Kids’ hospi­tal ful­fills Man­dela dream 3 years af­ter death

Chil­dren’s hospi­tal was a dream-noth­ing but a dream and an idea’

Kuwait Times - - HEALTH & SCIENCE -

Brightly-painted wards and col­or­ful fur­nish­ings are matched by state-of-theart equip­ment and pi­o­neer­ing op­er­at­ing the­atres at a new chil­dren’s hospi­tal in Jo­han­nes­burg hon­or­ing Nel­son Man­dela. Af­ter he led the strug­gle to dis­man­tle apartheid, one of Man­dela’s most cher­ished dreams was to build the first spe­cial­ist pae­di­atric hospi­tal in south­ern Africa. To mark the third an­niver­sary of his death on De­cem­ber 5, and more than 10 years af­ter he con­ceived the idea, the Nel­son Man­dela Chil­dren’s Hospi­tal ad­mits its first pa­tients on De­cem­ber 2.

His dream ma­te­ri­al­ized af­ter a suc­cess­ful bat­tle for funds de­spite the global eco­nomic down­turn and the dif­fi­cul­ties of in­spir­ing donors with­out Man­dela’s charm and iconic pres­ence. “It’s a mir­a­cle, or just short of a mir­a­cle. The chil­dren’s hospi­tal was a dream-noth­ing but a dream and an idea,” Si­bongile Mkha­bela, CEO of the Nel­son Man­dela Chil­dren’s Fund, told AFP on a tour of one of the new wards. Man­dela, who was South Africa’s first post-apartheid pres­i­dent from 1994 - 1999, of­fi­cially started the pro­ject in July 2009 at the site of an old cricket ground.

‘He loved chil­dren’

Much of the fund-rais­ing took place as Man­dela be­came in­creas­ingly frail and un­able to lobby for do­na­tions. “We needed $100 mil­lion (95 mil­lion eu­ros), we had not a penny,” said Mkha­bela. “It was very dif­fi­cult to do it with­out him... ex­tremely dif­fi­cult, but peo­ple were ready to hear us, they could re­late to the vi­sion. “There are a num­ber of ways that you can re­mem­ber Mr Man­dela, he was a states­man. You could build a statue... but at his core, he loved chil­dren.” The 200-bed health­care fa­cil­ity had to com­pete for fund­ing with emer­gency hu­man­i­tar­ian crises in Syria and else­where.

“South Africa was not seen as a big area of need,” Mkha­bela said. Con­struc­tion fi­nally be­gan in 2014 as do­na­tions came in from phi­lan­thropists and busi­nesses in­clud­ing the Bill Gates Foun­da­tion, Kel­logg Foun­da­tion, Is­lamic Re­lief World­wide and South African busi­ness­man Eric Sam­son. Some chil­dren even emp­tied their piggy banks, while or­di­nary South Africans do­nated through a pop­u­lar text mes­sage ap­peal. The hospi­tal logo of an­i­mated faces was de­signed by chil­dren, as was the wall­pa­per in the wards and along the cor­ri­dors.

The three-floor crit­i­cal-care fa­cil­ity will pro­vide can­cer care, kid­ney and lung treat­ment, as well as heart, chest and brain surgery and a range of other ur­gent med­i­cal needs. It will be staffed by 450 pae­di­atric nurses who have been un­der­go­ing train­ing over the past five years and 150 spe­cial­ist doc­tors, in­clud­ing some from Canada’s Hospi­tal for Sick Chil­dren and John Hop­kins Medicine In­ter­na­tional in the US.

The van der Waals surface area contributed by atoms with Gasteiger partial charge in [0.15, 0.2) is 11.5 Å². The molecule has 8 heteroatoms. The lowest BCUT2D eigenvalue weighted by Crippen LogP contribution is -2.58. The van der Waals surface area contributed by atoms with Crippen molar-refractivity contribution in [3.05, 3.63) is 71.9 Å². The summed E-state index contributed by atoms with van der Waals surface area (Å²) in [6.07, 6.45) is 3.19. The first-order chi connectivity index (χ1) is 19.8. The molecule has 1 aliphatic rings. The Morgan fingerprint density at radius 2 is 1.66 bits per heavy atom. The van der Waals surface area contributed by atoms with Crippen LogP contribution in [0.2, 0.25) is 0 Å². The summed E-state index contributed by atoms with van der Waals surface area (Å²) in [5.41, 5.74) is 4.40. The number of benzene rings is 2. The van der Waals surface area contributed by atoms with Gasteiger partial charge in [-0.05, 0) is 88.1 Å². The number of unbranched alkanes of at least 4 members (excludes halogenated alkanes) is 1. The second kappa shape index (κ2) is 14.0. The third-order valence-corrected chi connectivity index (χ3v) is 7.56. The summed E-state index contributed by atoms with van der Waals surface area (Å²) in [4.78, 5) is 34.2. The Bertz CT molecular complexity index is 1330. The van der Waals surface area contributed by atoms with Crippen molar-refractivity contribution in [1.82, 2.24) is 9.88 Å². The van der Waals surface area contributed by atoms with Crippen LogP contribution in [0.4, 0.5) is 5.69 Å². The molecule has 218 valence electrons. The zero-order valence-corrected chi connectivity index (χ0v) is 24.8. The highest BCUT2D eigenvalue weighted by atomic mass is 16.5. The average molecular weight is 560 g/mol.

Pride and ex­cite­ment

Built on a plot of land cov­er­ing 34,000 square me­ters (370,000 square feet) in the grounds of the Univer­sity of the Wit­wa­ter­srand, the hospi­tal will of­fer free ser­vices to those from poorer back­grounds and only charge those who can af­ford it. It is equipped with a wide ar­ray of ad­vanced equip­ment, in­clud­ing ul­tra-sen­si­tive scan­ners that can de­tect the “mi­nut­est” de­tails and make “di­ag­noses that gen­eral equip­ment might not pick up”, said Joe Se­oloane, the hospi­tal’s pro­ject leader.

“It’s a chil­dren’s hospi­tal and must spe­cial­ize in con­di­tions that are unique to chil­dren. “We are proud and ex­cited that ul­ti­mately, come De­cem­ber 2, we can of­fi­cially say ‘Africa: here is a hospi­tal for those con­di­tions that you thought you need to go to Europe for’.” The hospi­tal will also of­fer video broad­cast­ing so that doc­tors in out­ly­ing ar­eas across south­ern Africa can learn from live op­er­a­tions. It will be Africa’s fifth chil­dren’s hospi­tal: there are two in Egypt, one in Kenya and a Red Cross hospi­tal in Cape Town, all of which were built sev­eral decades ago. The hospi­tal will have a ra­dio sta­tion stream­ing mu­sic into the wards to en­ter­tain the chil­dren and will also of­fer on-site ac­com­mo­da­tion for par­ents.—AFP

JO­HAN­NES­BURG: A pic­ture shows chil­dren pub­lic signs and il­lus­tra­tions on the walls of wards a gen­eral view of the Nel­son Man­dela Chil­dren’s hospi­tal, in Jo­han­nes­burg, that will be in­au­gu­rated on De­cem­ber 2, 2016.

JO­HAN­NES­BURG: A pic­ture shows a gen­eral view of the Nel­son Man­dela Chil­dren’s hospi­tal, in Jo­han­nes­burg, that will be in­au­gu­rated.—AFP pho­tos

JO­HAN­NES­BURG: This file photo shows Nige­rian pres­i­dent Muham­madu Buhari giv­ing an in­ter­view to Agence France-presse at his ho­tel dur­ing the 25th African Sum­mit in Jo­han­nes­burg.

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